Attorneys for the Epilepsy Foundation have already announced plans to appeal the board’s decision. Unfortunately, the differing interpretations of the act offered by the Third and the Ninth circuits make it difficult to predict just how the federal circuit courts will receive the board’s latest change of position.
of the Board’s Opinion
While the board’s Epilepsy Foundation opinion is significant and may catch some employers by surprise, employers should not overreact. Compliance with the board’s holding should not require employers to make many material changes to their normal discipline and termination procedures. After all, the board’s ruling does not require employers to inform employees that they have the right to have a witness present during disciplinary meetings; nor must employers invite coworkers to witness such meetings. Rather, employers need only allow a coworker witness to sit in on meetings that the employee reasonably believes will result in discipline if the employee to be interviewed so requests.
As a practical matter, many nonunion employees may be unaware that they now have the right to have a coworker attend disciplinary meetings with them. Moreover, even when an employee makes a request to have a coworker sit in on such a meeting, the coworker’s role is limited: The employer is under no obligation to bargain with either the employee or the coworker over the discipline at issue.
Weingarten rights also extend only to meetings that are investigatory in nature. Accordingly, if an employer plans simply to inform one of its employees of a disciplinary decision it has already made, it need not grant the employee’s request to have a coworker present for the meeting.
Although many commentators have pointed out that the Epilepsy Foundation opinion might encourage employers to discipline or terminate employees without seeking employee input, employers should resist this temptation. As a practical matter, employers will risk far more if they decide not to conduct thorough investigations before disciplining or terminating employees than they will if they go forward with such meetings in the presence of a coworker witness. Not only could failure to conduct such investigations cause employees to believe that discipline and termination decisions are made unfairly—thus encouraging union organizing activity—but failure to thoroughly investigate some employee complaints, especially in the harassment area, could itself result in liability under federal and state civil rights laws.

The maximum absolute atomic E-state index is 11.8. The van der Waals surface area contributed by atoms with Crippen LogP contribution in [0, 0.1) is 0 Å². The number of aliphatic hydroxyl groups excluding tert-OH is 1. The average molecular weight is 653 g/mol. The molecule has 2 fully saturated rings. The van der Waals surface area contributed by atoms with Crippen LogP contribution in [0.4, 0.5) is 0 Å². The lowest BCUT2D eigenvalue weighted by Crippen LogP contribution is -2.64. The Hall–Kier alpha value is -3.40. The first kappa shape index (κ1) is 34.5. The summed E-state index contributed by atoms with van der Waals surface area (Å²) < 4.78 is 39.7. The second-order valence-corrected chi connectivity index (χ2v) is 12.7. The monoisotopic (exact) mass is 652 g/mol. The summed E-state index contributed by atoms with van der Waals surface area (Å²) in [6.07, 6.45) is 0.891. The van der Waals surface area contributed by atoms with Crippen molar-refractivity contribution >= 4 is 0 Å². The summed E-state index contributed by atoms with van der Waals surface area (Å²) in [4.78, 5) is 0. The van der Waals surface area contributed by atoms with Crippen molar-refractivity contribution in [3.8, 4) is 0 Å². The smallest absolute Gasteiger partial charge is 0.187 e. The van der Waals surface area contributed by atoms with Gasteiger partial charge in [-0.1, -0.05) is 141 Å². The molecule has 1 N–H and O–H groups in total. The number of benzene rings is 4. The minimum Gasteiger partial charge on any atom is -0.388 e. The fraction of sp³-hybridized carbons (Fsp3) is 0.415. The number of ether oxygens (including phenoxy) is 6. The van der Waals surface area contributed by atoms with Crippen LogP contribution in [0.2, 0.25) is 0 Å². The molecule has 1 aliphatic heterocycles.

Of course, the Epilepsy Foundation decision may make it more difficult to maintain the confidentiality of sensitive harassment and employee theft investigations. If confidentiality is compromised, the investigation’s effectiveness may suffer. Additionally, employers could face increased exposure to defamation and invasion of privacy claims. Employers can guard against this risk, however, by explaining the importance of confidentiality to the disciplined employee and the coworker witness and by ensuring that their managers take copious notes of what is said during investigatory interviews. Ideally, these notes should reflect that the managers verbally emphasized the importance of maintaining confidentiality during the interview process.
The board’s decision may also increase employers’ exposure to charges brought by terminated and disciplined employees who later claim—perhaps falsely—that they requested but were denied the right to have a coworker attend their termination or disciplinary meeting. To create some evidentiary record of whether the employee requested the presence of a coworker witness, employers might consider adding a check-off box to disciplinary forms and termination checklists that allows managers to check whether an employee did or did not make a request to have a coworker present. Alternatively, if the employer generally reviews these forms with employees and wishes to avoid educating its workforce about Weingarten rights, employers may consider creating “managers’ eyes only” forms with similar check-off boxes.
Before employers invest in making wholesale changes to their personnel forms, however, they should seek the guidance of experienced legal counsel to carefully review and assess whether the federal circuit court for their jurisdiction is likely to uphold the board’s interpretation. Employers should also give some thought as to whether the upcoming election might alter the board’s political composition enough to result in yet another change in position. After all, the last time the board tried to extend Weingarten rights beyond the union setting, it took less than three years for the board to change its mind. q
Robert W. Edmund is a Florida and Ohio licensed attorney in Porter Wright Morris and Arthur LLP s labor and employment department. Porter Wright has offices in Naples, Washington D.C., and throughout Ohio.
This column is submitted on behalf of the Labor and Employment Law Section, Richard C. McCrea, Jr., chair, and F. Damon Kitchen, editor.